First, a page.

Most of all it’s just nice to get back to nature. I’m a city girl through and through, but every once in a while it’s nice to have a place you know you can go to sit back in the grass and take a deep breath away from the hustle of the city.
The San Francisco attraction I was most surprised to enjoy was Alcatraz. On paper, I couldn’t think of a reason I would enjoy it. Touring a prison? One that was notoriously chilly, regardless of how hot the city is? No thank you.
But the tour is something any history lover can appreciate.
Without a doubt, the prison’s audio guide is one of the better tours I have ever been on. Right from the start, you are thrown back in time. Multiple narrators tell you the story of Alcatraz, ensuring you get the perspective of both wardens and prisoners.
The tour moves you seamlessly around the prison, all without the necessity of a guide. You have the opportunity to not only check out the prisoners’ cells but see different aspects of their life. You explore the mess hall, the library, and even get the chance to go into a solitary confinement cell. And when you are instructed to go outside, you are able to see one of the best views of San Francisco.
I also learned an incredible amount from the tour. The history of the island before the prison was created, the crimes of some of the most famous prisoners, and how plans to escape were hatched are just a few of the highlights from the tour.
One of the parts of San Francisco I love most is the architecture. Never before have I been to a city where each and every individual home seems to have so much personality.
While I love the brownstones in Boston, in San Francisco each house, while designed architecturally in a similar way, is bursting with character. Although most are no taller than three floors and heavily feature windows, the colors are incredible.
Whether painted a muted blue with gray shutters or a hot pink with neon green shutters, each house stands proudly in its own way. And while a crazy colored home somewhere else in the world might garner an eyebrow raise, in San Francisco it is the norm, making each street as lively and loud as the next.
Right near Alamo Park is one of the most famous rows of homes known for their Victorian architecture, called the Painted Ladies. These homes are some of the most beautifully designed houses I have ever seen. Each is intricately painted with different colors accenting the detailed facade and are absolutely incredible. The attention to detail is striking and absolutely stunning.
While all of the San Francisco architecture made me long to live in the city, the Painted Ladies may even take the prize as my absolute dream home, right up there with the brownstones.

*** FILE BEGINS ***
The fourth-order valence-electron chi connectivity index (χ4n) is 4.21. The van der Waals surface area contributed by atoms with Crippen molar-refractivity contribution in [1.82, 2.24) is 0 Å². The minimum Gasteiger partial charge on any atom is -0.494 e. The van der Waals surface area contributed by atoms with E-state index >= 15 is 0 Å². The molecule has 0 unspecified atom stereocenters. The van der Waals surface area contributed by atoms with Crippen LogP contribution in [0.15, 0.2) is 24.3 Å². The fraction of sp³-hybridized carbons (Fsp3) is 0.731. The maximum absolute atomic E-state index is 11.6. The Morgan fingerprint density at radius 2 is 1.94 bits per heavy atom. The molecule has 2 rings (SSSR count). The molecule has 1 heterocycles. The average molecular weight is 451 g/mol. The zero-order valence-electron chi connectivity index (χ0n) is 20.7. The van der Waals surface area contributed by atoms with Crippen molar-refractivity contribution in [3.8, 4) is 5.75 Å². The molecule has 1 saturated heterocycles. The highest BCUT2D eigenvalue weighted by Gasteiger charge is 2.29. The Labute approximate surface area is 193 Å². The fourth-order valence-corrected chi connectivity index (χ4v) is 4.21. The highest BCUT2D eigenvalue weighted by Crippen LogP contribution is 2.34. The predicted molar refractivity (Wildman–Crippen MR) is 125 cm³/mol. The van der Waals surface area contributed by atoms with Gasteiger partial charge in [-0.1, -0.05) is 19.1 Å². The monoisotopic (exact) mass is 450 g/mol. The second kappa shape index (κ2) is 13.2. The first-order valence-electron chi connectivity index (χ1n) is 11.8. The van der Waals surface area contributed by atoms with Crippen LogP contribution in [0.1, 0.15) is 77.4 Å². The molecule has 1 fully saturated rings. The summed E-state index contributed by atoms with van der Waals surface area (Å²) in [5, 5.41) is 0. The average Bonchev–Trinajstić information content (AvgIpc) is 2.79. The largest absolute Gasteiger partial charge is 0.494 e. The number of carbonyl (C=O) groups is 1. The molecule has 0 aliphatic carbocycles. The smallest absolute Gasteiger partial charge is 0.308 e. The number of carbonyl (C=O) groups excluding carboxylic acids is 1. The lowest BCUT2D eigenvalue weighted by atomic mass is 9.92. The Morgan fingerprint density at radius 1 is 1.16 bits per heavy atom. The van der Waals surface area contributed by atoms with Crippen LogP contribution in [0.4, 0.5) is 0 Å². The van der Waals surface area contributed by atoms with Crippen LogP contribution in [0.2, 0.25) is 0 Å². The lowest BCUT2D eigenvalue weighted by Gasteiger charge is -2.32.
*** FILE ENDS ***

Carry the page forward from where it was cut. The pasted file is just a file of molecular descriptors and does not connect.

And finally, one of my favorite parts of San Francisco is the bridges. More specifically, the Golden Gate Bridge and the Bay Bridge.
The Golden Gate Bridge is great in part because it is everything I have ever imagined when thinking about San Francisco. In fact, prior to my time in the city, I’m not sure what I would have pictured if not the bridge.
It is unsurprising why the bridge is so popular – bright red and connecting the city to some of the best parts of California, not to mention the number of vista points for an incredible picture.
And much like my California roommate mentioned in one of her recent blogs, one of the best things to do with a group of friends your first time in the city is getting in a car and driving over the bridge while blasting the ‘Full House’ theme song.
While I love the Golden Gate Bridge, I will say though that my favorite bridge by far is the highly underrated Bay Bridge.
Connecting the city to Oakland, this bridge is just as beautiful, but in a different way than the Golden Gate. While the Golden Gate is best seen during the day as it stands apart with its bright red color, the Bay Bridge is best seen at night.
In 2013 a lights show was added to the Bay Bridge, consisting of approximately 25,000 LED lights. Within a few years, the show was made permanent for people viewing the bridge, something I was grateful for.
And with each night the lights randomly making different patterns, you always get a new experience.
Being so close to San Francisco and visiting with more frequency than most other cities I’ve visited will forever give it a special place in my heart. While I wish I had more time to go in and explore more thoroughly, I have no doubt that I will be back, if only to visit some of the incredible people I met in the Bay Area.